FeeFighters uses Interchange Plus pricing in our credit card processor marketplace. The biggest chunk of change that processors charge is Interchange, but what does that really mean?
A big part of the answer to both of those questions is: “Interchange”.
Interchange is the set of rules that define how much of a cut the issuing bank (the bank that issued the customers’ credit card, big issuing banks include Capital One and MBNA) gets to keep from the credit card transaction.
The part of the transaction that you see:
The back-end of the transaction (where the money flows):
Interchage is the largest piece of the transaction, usually 70-90% of processing fees. Basically, the card issuing bank captures most of the economics of the transaction.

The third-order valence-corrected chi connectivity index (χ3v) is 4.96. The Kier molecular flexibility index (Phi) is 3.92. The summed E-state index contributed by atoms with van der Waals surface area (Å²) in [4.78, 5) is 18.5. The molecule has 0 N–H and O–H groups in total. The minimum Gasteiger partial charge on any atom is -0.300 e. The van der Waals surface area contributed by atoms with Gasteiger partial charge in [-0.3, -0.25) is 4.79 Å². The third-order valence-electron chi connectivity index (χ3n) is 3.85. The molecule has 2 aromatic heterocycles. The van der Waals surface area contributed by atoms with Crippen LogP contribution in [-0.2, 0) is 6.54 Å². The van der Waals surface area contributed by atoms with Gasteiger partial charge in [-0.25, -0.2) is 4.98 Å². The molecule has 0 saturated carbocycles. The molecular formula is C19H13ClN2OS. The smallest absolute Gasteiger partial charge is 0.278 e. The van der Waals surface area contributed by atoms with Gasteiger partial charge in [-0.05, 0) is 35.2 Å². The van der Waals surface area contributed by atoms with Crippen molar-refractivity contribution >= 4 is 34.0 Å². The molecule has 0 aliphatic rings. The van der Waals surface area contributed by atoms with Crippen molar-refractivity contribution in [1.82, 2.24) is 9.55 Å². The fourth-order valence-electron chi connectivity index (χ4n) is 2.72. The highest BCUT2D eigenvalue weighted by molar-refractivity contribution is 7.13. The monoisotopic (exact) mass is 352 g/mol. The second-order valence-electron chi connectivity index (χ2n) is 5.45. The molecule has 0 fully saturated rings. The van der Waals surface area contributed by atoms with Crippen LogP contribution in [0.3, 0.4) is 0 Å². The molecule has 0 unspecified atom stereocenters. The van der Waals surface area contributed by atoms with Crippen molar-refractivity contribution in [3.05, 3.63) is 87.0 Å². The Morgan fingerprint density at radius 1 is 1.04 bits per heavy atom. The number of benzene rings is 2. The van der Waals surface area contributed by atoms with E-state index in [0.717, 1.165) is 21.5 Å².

Morgan Stanley estimates that interchange is, on average, 1.75%, or 81% of the total fees charged to the merchant on the transaction.
The Kansas City Fed estimates that interchange is, on average, 1.60%. However, their data was from 2003 and earlier, which may account for the difference in the estimates, since Interchange tends to rise every year.
When negotiating a deal with your credit card processor it helps to know how much of a cut they are getting for two reasons:
It lets you know how much they are making off or you and therefore how much room they have to negotiate
The main rate that a processor will quote is on a standard credit card transaction. With the rise of rewards cards and debit cards, these “standard” cards make up the minority of transactions. If you focus your energy on negotiating a good “standard” rate, with a fair markup for your processor, they probably will sneak in a much larger markup on the rewards and debit cards. An example of that can be found in “Reading a Merchant Processing Statement“
Until recently interchange rates were secret, but now you can get a full description of them at the Visa and Mastercard websites: Visa interchange rates , Mastercard interchange rates.For a chart of different interchange rates, click here.